Country name at time of photo:PolandCountry name today:Poland
This is a photograph of me and a colleague of mine, Rubinsztajn.
It was taken in the 1950s, maybe in 1960. It could have been after the 1st May parade. I don’t know where we were.
Rubinsztajn was a deputy minister of industry. He was in charge of electronics.
I returned from the Soviet Union in 1946. I landed up at the PUR, the State Repatriation Office, I didn't go to Kielce, but was sent to Lodz.
And in Lodz I landed a Warsaw contact, as they say; you see in Warsaw in 1946 the authorities of the People's Republic of Poland, PRL, were forming.
Then I was summoned to Warsaw by one of my Polytechnic friends who had already taken up posts in the government authorities - or lower down, but high enough up to summon.
And so I went to Warsaw, where I was at once billeted to an apartment on the 6th floor, on Stalowa Street, with a family. Still with my wife. Inseparable by that time, we were. It lasted 63 years, a good spell. And I got a job straight away.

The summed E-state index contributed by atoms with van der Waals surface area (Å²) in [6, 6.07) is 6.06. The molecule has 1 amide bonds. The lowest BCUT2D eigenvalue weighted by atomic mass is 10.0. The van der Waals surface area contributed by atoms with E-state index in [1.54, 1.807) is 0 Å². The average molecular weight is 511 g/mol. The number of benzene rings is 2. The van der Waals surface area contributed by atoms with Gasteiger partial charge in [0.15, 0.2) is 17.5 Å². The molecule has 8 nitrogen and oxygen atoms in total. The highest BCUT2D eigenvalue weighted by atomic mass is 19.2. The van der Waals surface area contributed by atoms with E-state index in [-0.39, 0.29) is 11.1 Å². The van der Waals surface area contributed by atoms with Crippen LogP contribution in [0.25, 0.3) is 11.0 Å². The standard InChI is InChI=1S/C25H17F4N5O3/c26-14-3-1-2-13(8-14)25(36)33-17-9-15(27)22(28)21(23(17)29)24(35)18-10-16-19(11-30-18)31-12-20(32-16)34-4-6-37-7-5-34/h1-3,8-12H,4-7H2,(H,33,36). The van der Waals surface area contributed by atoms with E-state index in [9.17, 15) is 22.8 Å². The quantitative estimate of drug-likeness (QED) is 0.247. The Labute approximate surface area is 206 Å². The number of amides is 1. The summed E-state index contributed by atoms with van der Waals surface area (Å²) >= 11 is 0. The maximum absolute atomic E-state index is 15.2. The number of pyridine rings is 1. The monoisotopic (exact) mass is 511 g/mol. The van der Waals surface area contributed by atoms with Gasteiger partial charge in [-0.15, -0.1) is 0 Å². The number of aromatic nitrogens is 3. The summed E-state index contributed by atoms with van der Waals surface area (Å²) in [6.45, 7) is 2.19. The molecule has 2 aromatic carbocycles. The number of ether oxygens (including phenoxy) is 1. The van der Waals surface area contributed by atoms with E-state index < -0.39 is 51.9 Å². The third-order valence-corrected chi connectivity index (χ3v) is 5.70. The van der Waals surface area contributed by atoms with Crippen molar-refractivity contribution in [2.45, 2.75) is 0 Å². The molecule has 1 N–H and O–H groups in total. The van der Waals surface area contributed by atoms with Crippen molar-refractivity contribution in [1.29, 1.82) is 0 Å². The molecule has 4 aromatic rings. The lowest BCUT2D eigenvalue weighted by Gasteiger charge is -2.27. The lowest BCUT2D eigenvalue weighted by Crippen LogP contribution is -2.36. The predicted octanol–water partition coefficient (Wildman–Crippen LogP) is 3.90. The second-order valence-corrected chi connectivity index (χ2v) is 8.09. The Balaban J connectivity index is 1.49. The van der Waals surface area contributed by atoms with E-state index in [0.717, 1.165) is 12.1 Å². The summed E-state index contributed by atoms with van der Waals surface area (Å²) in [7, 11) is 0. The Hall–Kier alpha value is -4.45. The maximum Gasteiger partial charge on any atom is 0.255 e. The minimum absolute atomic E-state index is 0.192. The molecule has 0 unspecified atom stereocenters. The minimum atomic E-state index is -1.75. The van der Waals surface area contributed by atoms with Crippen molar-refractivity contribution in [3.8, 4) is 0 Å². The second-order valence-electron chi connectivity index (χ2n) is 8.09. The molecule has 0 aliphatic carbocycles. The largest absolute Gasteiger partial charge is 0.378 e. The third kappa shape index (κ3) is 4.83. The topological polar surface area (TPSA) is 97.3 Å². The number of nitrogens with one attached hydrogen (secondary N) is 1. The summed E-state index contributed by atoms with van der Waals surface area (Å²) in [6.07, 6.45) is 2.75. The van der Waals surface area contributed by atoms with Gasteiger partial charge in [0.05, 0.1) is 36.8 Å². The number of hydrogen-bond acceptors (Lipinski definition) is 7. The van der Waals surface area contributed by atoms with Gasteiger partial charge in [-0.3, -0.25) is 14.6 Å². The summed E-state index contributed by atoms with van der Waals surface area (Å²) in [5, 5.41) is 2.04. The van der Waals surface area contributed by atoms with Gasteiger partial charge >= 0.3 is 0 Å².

At that time the government ministries were being set up in Poland. I was put in power engineering, because in the Soviet Union that's what I'd generally worked in.
I was promoted fast, because they lacked people; there weren't any experts, people with experience, and I became someone on the Central Power Engineering Board. I was this chief inspector.
From the beginning of 1947 until the end of 1948 I worked as the head of an investment procurement mission in Czechoslovakia. I built up this little organization, a dozen or so people worked in it.
In 1948 I worked in the PKPG [State Economic Planning Committee, the most powerful institution in Poland], in 1949 I was director of the Central Power Engineering Board, and then I moved to work in the heavy plant industry.
I think I had unpleasantness, problems at work as early as 1957. The problems involved my being summoned to a certain institution [the communist party Central Committee].
I was deputy trade minister at the time - and told that I shouldn't be working in that ministry, that I had to transfer to another job, closer to industry, and I think I moved to some other ministry.
In 1968 I wasn't working in the ministry any more, because I'd left it in 1967. I'd stopped being departmental director. It was a professional demotion.
I wouldn't say I took it as my biggest defeat, because at that time it still seemed as though there was a light at the end of the tunnel. In 1968 I was already 50-something. I retired at 64.